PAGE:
Negativity Rules (On the Antisocial Thesis in Queer Theory)


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color photograph of Robyn Wiegman
Robyn Wiegman, Professor of Literature and Women’s Studies, Duke University
Event Date: 
December 9, 2015
Event Time: 
2239 Lane Hall
Event Accessibility : 
Ramp and elevator access at the E. Washington Street entrance (by the loading dock). There are accessible restrooms on the south end of Lane Hall, on each floor of the building. A gender neutral restroom is available on the first floor.
Event Tags: 
color photograph of Robyn Wiegman

This lecture returns to the antisocial thesis in queer theory and the debate that marks it about the politics of race, reparativity, and utopian thought. Organized as an extended deliberation on Lauren Berlant and Lee Edelman’s recent book, Sex, or the Unbearable, the lecture reads their collaboration in broader terms than they offer, linking the institutional, analytic, and affective terrain in which their conversation moves. It opens by considering what they most share—-a commitment to the value of negativity and nonsovereignty for social theory—-before exploring the distinctly different sensibilities they offer, with Edelman insisting on a negativity born of the death drive and Berlant finding political sustenance in ordinary acts aimed at social change. Parsing these differences, the lecture ends by plotting what their framing of the antisocial thesis occludes in order to delineate the arguments, largely about race and negativity, that remain worth having.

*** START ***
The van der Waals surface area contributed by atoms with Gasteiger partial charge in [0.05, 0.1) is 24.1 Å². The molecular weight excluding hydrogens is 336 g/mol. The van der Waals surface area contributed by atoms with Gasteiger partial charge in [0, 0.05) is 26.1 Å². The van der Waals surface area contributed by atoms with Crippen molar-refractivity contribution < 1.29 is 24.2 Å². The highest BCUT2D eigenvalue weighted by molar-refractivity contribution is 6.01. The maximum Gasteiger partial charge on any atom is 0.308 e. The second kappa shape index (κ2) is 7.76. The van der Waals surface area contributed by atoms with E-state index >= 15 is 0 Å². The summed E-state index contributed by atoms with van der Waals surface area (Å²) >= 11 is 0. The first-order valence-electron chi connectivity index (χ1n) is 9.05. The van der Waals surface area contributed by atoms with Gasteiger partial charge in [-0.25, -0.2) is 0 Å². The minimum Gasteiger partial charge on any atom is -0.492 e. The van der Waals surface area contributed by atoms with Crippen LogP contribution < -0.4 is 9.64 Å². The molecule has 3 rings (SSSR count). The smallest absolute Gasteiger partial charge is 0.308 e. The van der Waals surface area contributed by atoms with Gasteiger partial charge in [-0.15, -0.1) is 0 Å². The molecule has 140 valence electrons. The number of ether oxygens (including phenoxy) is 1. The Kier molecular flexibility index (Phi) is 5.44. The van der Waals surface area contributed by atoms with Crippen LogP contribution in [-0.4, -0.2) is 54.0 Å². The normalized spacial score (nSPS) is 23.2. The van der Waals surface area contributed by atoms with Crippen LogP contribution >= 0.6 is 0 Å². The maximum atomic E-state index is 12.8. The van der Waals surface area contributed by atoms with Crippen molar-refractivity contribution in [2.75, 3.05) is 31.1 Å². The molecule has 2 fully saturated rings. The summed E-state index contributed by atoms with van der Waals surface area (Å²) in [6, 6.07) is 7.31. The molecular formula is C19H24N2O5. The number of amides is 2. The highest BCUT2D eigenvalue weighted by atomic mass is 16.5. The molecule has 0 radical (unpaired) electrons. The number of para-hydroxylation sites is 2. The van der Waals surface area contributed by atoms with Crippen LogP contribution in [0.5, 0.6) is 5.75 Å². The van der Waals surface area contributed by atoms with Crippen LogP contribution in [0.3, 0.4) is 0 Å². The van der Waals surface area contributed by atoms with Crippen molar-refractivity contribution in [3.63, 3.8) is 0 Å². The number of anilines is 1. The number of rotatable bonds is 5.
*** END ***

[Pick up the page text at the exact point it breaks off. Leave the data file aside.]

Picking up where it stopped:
Presented by IRWG's Lesbian-Gay-Queer Research Initiative (LGQRI) with cosponsorship from the Department of Women's Studies, the Department of English Languages and Literature, and the Center for Research on Learning & Teaching.

Robyn Wiegman is Professor of Literature and Women’s Studies at Duke University, where she teaches courses in feminist and queer theory, U.S. Studies, and critical race studies. She has published Object Lessons (2012) and American Anatomies: Theorizing Race and Gender (1995), and numerous anthologies that focus on the institutional and political formation of identity knowledges, including The Futures of American Studies (2002); Women’s Studies on Its Own (2002); and Feminism Beside Itself (1995). Her current work includes Arguments Worth Having, which locates points of critical tension and dissension in contemporary encounters between feminist and queer theory, and Racial Sensations, a study that considers the affective politics of race thinking. She is the former director of Women’s Studies at both Duke and UC-Irvine, and former co-director of the Dartmouth Institute for the Futures of American Studies. She currently serves on the international advisory board of Signs.